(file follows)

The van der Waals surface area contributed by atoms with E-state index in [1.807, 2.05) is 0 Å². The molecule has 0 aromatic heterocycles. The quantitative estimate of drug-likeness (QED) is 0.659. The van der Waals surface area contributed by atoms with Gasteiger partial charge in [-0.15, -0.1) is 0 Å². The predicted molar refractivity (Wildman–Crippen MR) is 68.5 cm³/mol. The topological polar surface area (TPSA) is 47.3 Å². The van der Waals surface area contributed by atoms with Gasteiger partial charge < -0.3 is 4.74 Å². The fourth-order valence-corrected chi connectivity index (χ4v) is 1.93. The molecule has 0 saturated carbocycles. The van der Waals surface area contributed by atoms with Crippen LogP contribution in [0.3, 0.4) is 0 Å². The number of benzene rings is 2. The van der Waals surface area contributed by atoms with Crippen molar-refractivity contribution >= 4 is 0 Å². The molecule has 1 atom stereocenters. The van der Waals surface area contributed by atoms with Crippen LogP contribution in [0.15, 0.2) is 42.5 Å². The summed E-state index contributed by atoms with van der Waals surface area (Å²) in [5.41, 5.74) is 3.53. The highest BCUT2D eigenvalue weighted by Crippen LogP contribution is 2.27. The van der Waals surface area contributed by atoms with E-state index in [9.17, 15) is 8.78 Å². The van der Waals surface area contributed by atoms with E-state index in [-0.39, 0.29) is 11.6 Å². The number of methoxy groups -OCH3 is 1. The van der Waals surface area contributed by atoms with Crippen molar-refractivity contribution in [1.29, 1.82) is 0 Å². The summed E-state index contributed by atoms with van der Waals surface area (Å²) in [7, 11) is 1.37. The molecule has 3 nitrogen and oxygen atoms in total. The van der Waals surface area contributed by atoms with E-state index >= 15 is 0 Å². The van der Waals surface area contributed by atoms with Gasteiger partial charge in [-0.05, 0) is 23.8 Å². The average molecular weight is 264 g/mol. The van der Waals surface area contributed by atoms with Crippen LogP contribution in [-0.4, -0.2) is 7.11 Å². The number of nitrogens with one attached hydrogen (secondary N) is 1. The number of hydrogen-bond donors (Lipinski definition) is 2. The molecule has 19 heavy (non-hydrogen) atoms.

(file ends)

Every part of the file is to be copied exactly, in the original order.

The van der Waals surface area contributed by atoms with E-state index in [1.807, 2.05) is 0 Å². The molecule has 0 aromatic heterocycles. The quantitative estimate of drug-likeness (QED) is 0.659. The van der Waals surface area contributed by atoms with Gasteiger partial charge in [-0.15, -0.1) is 0 Å². The predicted molar refractivity (Wildman–Crippen MR) is 68.5 cm³/mol. The topological polar surface area (TPSA) is 47.3 Å². The van der Waals surface area contributed by atoms with Gasteiger partial charge < -0.3 is 4.74 Å². The fourth-order valence-corrected chi connectivity index (χ4v) is 1.93. The molecule has 0 saturated carbocycles. The van der Waals surface area contributed by atoms with Crippen LogP contribution in [0.3, 0.4) is 0 Å². The number of benzene rings is 2. The van der Waals surface area contributed by atoms with Crippen molar-refractivity contribution >= 4 is 0 Å². The molecule has 1 atom stereocenters. The van der Waals surface area contributed by atoms with Crippen LogP contribution in [0.15, 0.2) is 42.5 Å². The summed E-state index contributed by atoms with van der Waals surface area (Å²) in [5.41, 5.74) is 3.53. The highest BCUT2D eigenvalue weighted by Crippen LogP contribution is 2.27. The van der Waals surface area contributed by atoms with E-state index in [9.17, 15) is 8.78 Å². The van der Waals surface area contributed by atoms with E-state index in [-0.39, 0.29) is 11.6 Å². The number of methoxy groups -OCH3 is 1. The van der Waals surface area contributed by atoms with Crippen molar-refractivity contribution in [1.29, 1.82) is 0 Å². The summed E-state index contributed by atoms with van der Waals surface area (Å²) in [7, 11) is 1.37. The molecule has 3 nitrogen and oxygen atoms in total. The van der Waals surface area contributed by atoms with E-state index >= 15 is 0 Å². The van der Waals surface area contributed by atoms with Gasteiger partial charge in [-0.05, 0) is 23.8 Å². The average molecular weight is 264 g/mol. The van der Waals surface area contributed by atoms with Crippen LogP contribution in [-0.4, -0.2) is 7.11 Å². The number of nitrogens with one attached hydrogen (secondary N) is 1. The number of hydrogen-bond donors (Lipinski definition) is 2. The molecule has 19 heavy (non-hydrogen) atoms.